Weight training

Last week I had a quick look at the benefits to runners of including strength training in their program. This week we'll look at when to schedule strength training in a running program. Where should you fit it in so that you get the benefit of having it in there but not have an adverse effect on your main activity, that is to say running?  

Strength and conditioning in sport are more common place over time. The role of the strength and conditioning specialist becoming more important as athletes look to maximise their potential. This makes a lot of sense from when we considier the benefits of being a stronger athlete. A stronger athlete will, in most cases, never be anywhere tapping out their strength in a game situation.  The conditioning side is about what is the appropriate type of work to be done. There is a lot to be gained from training the different energy systems but what ones are important.  Knowing what aspects to train and where to place them are very important. There is no point  in a marathon runner doing a Tabata session or a sprinter running for an hour.  Plyometric drills that can of great benefit when used correctly for runners of all distances.  

Squatting is about as natural a movement as you can get but it is a skill that we in Western Europe and the US/Canada rarely practise. As such, as with any skill, not practising it means we lose it. Our lifestyles mean we do not need to squat in order to do anything then combined with a sedentary lifestyle has resulted in many of us losing the ability to do it well. As young children we have the ability to do it but often find that by the time we are adults, at least in the Europe/America, that we have lost the ability simply, I suspect, because we do not make use of it on a daily basis.   Fit young man doing squats on track

Keeping moving as we age is much more important than is often given consideration too and it is often just accepted that as we get older we can do and will do less. From our 30's we start to lose muscle mass, medically known as sarcopenia, at a rate of up to 3-5% per decade in those who are physically inactive. So given that most people have sedentary jobs, if you buy into the idea that as you get older you can do less then it becomes a self fulfilling prophecy, especially where the accepted inactivity alongside the sedentary job push us towards the 3-5% figure.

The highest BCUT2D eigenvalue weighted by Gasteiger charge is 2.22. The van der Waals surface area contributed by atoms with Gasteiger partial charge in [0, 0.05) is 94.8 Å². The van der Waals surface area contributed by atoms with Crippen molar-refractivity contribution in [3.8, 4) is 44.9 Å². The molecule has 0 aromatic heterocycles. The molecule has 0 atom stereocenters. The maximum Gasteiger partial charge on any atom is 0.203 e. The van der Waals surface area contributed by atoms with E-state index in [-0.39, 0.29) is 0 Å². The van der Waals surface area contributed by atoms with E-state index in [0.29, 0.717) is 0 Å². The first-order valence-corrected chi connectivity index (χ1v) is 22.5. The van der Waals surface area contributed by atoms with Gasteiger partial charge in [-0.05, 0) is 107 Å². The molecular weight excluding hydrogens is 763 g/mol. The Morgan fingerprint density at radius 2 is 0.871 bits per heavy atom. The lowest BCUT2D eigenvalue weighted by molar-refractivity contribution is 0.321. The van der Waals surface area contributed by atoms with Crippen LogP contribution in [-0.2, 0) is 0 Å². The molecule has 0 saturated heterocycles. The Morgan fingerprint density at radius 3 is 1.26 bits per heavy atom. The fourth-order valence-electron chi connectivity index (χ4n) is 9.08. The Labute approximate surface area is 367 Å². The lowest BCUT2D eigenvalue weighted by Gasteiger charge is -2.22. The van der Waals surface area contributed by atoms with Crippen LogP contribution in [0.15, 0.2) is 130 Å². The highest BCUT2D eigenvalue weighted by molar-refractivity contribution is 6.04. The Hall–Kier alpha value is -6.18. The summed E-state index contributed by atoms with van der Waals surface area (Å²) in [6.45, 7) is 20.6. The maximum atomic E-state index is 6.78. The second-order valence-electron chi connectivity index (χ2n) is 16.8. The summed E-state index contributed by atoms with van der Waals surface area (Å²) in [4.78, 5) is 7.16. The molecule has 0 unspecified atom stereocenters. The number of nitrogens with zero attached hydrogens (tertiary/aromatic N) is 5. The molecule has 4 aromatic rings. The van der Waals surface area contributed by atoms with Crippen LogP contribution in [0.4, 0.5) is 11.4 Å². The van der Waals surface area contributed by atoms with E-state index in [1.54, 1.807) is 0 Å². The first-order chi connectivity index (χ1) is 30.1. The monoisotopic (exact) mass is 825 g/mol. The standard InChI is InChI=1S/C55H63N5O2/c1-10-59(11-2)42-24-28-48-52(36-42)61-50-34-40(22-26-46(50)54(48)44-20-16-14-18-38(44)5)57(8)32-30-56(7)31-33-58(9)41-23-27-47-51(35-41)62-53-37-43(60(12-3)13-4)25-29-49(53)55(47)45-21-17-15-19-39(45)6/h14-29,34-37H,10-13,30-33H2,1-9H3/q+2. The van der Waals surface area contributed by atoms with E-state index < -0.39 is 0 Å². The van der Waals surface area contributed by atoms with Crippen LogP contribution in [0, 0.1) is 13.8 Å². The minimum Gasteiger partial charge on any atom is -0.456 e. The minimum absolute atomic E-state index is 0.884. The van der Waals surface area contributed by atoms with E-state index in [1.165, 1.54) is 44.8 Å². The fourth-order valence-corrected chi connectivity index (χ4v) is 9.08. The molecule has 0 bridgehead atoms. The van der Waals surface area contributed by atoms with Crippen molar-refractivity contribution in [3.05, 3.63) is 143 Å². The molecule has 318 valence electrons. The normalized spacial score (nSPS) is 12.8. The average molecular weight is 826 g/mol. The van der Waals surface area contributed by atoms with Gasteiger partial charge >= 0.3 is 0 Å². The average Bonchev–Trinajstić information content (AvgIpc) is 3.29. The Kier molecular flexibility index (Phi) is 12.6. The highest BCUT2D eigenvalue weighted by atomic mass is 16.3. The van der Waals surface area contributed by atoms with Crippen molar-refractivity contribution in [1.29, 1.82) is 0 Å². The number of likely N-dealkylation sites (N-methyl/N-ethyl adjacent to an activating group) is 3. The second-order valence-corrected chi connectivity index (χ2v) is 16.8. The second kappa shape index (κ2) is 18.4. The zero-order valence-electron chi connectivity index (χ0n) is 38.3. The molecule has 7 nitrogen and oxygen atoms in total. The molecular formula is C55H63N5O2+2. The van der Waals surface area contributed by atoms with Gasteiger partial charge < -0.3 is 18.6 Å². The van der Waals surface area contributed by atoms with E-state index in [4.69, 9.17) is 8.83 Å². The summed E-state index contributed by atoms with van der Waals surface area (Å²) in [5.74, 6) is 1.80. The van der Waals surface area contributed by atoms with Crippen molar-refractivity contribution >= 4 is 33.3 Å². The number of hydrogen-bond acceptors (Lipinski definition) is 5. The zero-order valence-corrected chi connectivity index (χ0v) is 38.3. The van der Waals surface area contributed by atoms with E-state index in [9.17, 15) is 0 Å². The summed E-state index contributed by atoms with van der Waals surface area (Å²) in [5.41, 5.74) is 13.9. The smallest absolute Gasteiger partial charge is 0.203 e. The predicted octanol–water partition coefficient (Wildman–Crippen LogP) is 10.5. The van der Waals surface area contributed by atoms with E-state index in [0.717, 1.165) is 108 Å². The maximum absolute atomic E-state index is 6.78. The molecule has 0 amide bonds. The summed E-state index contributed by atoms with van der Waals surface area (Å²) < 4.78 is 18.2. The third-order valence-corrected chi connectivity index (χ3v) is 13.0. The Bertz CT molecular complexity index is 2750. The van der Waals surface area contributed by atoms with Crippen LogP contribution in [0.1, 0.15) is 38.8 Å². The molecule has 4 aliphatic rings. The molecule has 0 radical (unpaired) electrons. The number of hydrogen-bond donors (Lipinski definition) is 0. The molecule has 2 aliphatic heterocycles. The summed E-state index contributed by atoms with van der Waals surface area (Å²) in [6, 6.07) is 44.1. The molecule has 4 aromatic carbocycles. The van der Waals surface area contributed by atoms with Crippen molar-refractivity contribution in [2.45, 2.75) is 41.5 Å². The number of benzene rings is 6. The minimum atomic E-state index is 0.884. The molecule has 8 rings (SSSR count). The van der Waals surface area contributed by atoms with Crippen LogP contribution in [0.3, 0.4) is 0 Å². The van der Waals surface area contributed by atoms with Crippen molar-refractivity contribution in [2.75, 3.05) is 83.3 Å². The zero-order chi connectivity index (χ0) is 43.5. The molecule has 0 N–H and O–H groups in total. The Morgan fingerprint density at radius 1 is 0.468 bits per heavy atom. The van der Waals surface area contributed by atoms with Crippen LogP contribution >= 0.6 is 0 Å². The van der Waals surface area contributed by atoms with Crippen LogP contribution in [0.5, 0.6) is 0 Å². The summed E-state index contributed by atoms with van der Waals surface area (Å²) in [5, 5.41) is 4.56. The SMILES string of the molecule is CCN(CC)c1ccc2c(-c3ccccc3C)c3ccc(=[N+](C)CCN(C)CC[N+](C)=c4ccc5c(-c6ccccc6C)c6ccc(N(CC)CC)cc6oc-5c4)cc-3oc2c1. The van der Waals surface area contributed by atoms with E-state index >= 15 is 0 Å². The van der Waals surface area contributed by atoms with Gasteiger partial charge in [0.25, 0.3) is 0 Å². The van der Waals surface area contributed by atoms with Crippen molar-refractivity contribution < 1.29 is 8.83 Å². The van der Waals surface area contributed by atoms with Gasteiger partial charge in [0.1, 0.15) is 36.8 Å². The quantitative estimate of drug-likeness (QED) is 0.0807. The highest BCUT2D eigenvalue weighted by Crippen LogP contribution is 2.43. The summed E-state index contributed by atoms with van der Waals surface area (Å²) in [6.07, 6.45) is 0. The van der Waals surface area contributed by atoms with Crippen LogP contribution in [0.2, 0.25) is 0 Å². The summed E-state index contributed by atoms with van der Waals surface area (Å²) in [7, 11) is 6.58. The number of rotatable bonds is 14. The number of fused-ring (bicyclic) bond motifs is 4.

I’ve been talking about the importance of good posture recently and figured discussing the tools that might be worth investing in in order to help maintain it. The maintenance of good posture comes down to having our skeletal structure correctly aligned. For this to happen our soft tissues must be balanced so that we aren’t getting any asymmetrical pulling from any one structure or number of different ones, think about the effects of sitting and how it affects the front and back of our bodies differently. Once we have balance in terms of the “pull” between opposing areas we need to have the strength to maintain this good position. So my list would include, though not be limited to:

I’ve said before that i think that one of the biggest contributing factors to the problems I see in many of my clients is a lack of strength, and I’m not talking about being a competitor in the World’s Strongest Man. If this is a lack of overall body strength rather than a specific area it is often combined a lack of general fitness and sometimes in both cases with poor ranges of movement in one or more joints. A lack of a reasonable degree of strength and general fitness makes it difficult to maintain good posture and carry out routine jobs, it will mean you tire more quickly and not just whilst doing physical tasks whilst poor range of movement in any joint will result in compensatory movement patterns that will then put strain on other areas. One of the primary goals of any athlete’s strength and conditioning program is injury prevention; a stronger, fitter athlete will be more injury resistant. This applies to everybody. One of the main reasons for getting fit is to make you more injury resistant and make routine tasks easier. I therefore thought it might be interesting to lay out what I do on a weekly basis.